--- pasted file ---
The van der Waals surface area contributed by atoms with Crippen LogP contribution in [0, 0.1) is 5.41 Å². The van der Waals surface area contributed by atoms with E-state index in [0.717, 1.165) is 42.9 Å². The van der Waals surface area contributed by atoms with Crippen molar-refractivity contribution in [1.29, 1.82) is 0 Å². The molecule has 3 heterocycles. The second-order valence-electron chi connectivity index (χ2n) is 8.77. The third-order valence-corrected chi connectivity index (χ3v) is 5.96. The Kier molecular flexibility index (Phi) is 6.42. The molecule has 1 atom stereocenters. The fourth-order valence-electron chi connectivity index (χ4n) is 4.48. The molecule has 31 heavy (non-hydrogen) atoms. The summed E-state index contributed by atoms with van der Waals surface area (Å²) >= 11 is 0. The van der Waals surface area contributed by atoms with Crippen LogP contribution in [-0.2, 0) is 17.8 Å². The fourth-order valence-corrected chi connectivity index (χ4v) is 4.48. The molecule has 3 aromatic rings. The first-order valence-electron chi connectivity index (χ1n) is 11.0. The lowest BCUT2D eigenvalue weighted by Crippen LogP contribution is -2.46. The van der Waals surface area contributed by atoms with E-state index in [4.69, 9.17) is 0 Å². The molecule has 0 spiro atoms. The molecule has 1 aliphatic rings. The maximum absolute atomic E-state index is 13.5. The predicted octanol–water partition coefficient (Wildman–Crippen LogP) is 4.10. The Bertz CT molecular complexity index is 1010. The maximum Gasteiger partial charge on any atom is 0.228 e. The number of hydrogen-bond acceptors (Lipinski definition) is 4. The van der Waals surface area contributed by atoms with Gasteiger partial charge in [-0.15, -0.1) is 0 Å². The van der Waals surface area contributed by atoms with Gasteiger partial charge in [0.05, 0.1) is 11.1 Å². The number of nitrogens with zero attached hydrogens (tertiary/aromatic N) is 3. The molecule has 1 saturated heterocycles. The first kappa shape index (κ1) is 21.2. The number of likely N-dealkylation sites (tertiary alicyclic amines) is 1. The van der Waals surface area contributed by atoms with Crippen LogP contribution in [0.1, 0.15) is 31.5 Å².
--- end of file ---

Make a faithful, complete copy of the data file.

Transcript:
The van der Waals surface area contributed by atoms with Crippen LogP contribution in [0, 0.1) is 5.41 Å². The van der Waals surface area contributed by atoms with E-state index in [0.717, 1.165) is 42.9 Å². The van der Waals surface area contributed by atoms with Crippen molar-refractivity contribution in [1.29, 1.82) is 0 Å². The molecule has 3 heterocycles. The second-order valence-electron chi connectivity index (χ2n) is 8.77. The third-order valence-corrected chi connectivity index (χ3v) is 5.96. The Kier molecular flexibility index (Phi) is 6.42. The molecule has 1 atom stereocenters. The fourth-order valence-electron chi connectivity index (χ4n) is 4.48. The molecule has 31 heavy (non-hydrogen) atoms. The summed E-state index contributed by atoms with van der Waals surface area (Å²) >= 11 is 0. The van der Waals surface area contributed by atoms with Crippen LogP contribution in [-0.2, 0) is 17.8 Å². The fourth-order valence-corrected chi connectivity index (χ4v) is 4.48. The molecule has 3 aromatic rings. The first-order valence-electron chi connectivity index (χ1n) is 11.0. The lowest BCUT2D eigenvalue weighted by Crippen LogP contribution is -2.46. The van der Waals surface area contributed by atoms with E-state index in [4.69, 9.17) is 0 Å². The molecule has 0 spiro atoms. The molecule has 1 aliphatic rings. The maximum absolute atomic E-state index is 13.5. The predicted octanol–water partition coefficient (Wildman–Crippen LogP) is 4.10. The Bertz CT molecular complexity index is 1010. The maximum Gasteiger partial charge on any atom is 0.228 e. The number of hydrogen-bond acceptors (Lipinski definition) is 4. The van der Waals surface area contributed by atoms with Gasteiger partial charge in [-0.15, -0.1) is 0 Å². The van der Waals surface area contributed by atoms with Gasteiger partial charge in [0.05, 0.1) is 11.1 Å². The number of nitrogens with zero attached hydrogens (tertiary/aromatic N) is 3. The molecule has 1 saturated heterocycles. The first kappa shape index (κ1) is 21.2. The number of likely N-dealkylation sites (tertiary alicyclic amines) is 1. The van der Waals surface area contributed by atoms with Crippen LogP contribution in [0.1, 0.15) is 31.5 Å².